by Phil Hall
My first taste memory is of ripe apricots. The apricots had fallen onto warm sand, so the fruit was lightly dusted. Its flesh was soft and loose under a fine felt skin and underneath that flesh was a sharp-edged, black pip. Though hungry, I only took one bite. Hunger discovers a child’s appetites!
Maurice Maeterlinck plagiarised from Eugene Marais. Eugene Marais wrote two important books in Afrikaans explaining his ideas about animal behaviour: ‘The Soul of the White Ant’ and ‘The Soul of the Ape’. Maeterlinck, who understood Afrikaans because he understood Flemish, wrote a book he called ‘The Soul of the Termite’ and won the Nobel Prize for the originality of his thought. Distraught at the theft of a lifetime of work and unable to afford a lawyer to defend his work, Eugene Marais killed himself.
Well, it must be said, simplicity blocks out some of the picture. Marais probably despaired for other reasons, too – unrelated reasons. Maeterlinck wrote books that people say are quite good.
The idea of ‘The Soul of the White Ant’, as I understand it, is that it claims that knowledge is instinctive and shared within a termite colony. The idea of ‘The Soul of the Ape’ is that higher primates are guided more by their learning and experiences of socialisation. Apes are individuals, not cogs in a collectivity. Termites are cogs in a collectivity of shared knowledge. You can see how T. H. White, in his ‘lesson of the ants’ must have been inspired by these ideas; though he probably found them in Maeterlinck, not in Marais. You can see how Marais’ ideas can be easily twisted in order to argue against collective action by the people who sit on top of us and enjoy the status quo.
The implication of Marais’ idea is that human beings must recapitulate all the knowledge and skills needed in every new generation in order to survive and exist comfortably in a shared culture and civilisation.
You find this assumption everywhere: the idea of the fragility of civilisation; the idea that, if you forget, everything comes crumbling down. Rome is gone because civilisation is an edifice, like a palace, or a castle. Rome existed as an idea in the mind safeguarded in complicated spirographs, preserved in warm handshakes and in the blueprints of machines, in books, and in art that must be studied carefully and continually in schools and universities.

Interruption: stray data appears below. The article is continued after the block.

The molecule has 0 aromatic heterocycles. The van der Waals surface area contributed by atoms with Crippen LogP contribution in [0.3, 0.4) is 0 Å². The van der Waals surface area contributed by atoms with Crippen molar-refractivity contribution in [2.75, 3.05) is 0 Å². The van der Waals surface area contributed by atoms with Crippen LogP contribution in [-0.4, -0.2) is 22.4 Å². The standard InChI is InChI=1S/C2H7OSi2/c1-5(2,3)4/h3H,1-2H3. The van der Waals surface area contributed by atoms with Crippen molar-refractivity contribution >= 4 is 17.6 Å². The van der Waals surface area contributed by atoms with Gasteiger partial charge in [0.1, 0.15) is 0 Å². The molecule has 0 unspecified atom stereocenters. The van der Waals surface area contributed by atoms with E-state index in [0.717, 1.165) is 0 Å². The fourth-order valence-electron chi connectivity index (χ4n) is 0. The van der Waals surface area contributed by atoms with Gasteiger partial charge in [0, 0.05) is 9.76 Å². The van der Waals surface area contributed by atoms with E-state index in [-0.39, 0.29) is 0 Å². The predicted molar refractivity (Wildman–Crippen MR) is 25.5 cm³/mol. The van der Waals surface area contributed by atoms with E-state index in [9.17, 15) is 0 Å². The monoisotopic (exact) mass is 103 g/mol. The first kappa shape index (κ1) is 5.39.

If we forget these formulae for civilisation, we will return to mindless barbarism. Or will we? Bankers, for example, use the illusion of the fragility of civilisation to their advantage. They blackmail governments into bailing out their bad debts. They make it a part of their business models. Factored in is the threat of chaos, blackmail that ensures a cannibal guarantee of a state bailout.
Money is created in flows of electrons and bouyed up by flows of words. The agreements to send wealth to the right people who hold out their hands for it is underwritten by legislation and law and the flows of money are the product of complicated patterns of power and ownership. So that swindlers like Robert Maxwell, or Sam Bankman-Fried could and can always get hold loan of a few tens (or hundreds of millions) and you or I barely raise the price of a house.
So much so is money a system of tithes and gifts that when banks lend money, they hold on only to a fraction of what their customers deposit and lend in many multiples, with the consent of the state. Wealth is licensed out by the Establishment.
The system is gamed by the man with the three cups, while the pockets of the worker bees are picked of the honey they make. Silly worker bees, have they forgotten their stings?
I have always liked the ideas of Louis Althusser, who agreed that, in our modern society, based on private ownership, everyone must know their place and activity, or the machine of the world will break down and we will all go to pot.
If people don’t know their place, then how can we come to an agreement over who does what? One person must raise pigs, another slaughter them, another sell them – and the last person works collecting the bins, and throwing away the remnants of everyone else’s pork chops. We must all agree with these arrangements. Or be encouraged to do so. The careers advisor at a 6th Form college in Walsall will give quite different advice to a young student than the careers advisor at Dulwich College gives to a pupil with exactly the same A’ Level results.
Though, of course, the honking, force-fed children of the rich, with their fatty livers and fatty brains, are prepared with quite different expectations.
Is it true that civilisation is just a complex set of interacting ideas in our heads? Do we locate ourselves in only one corner of it?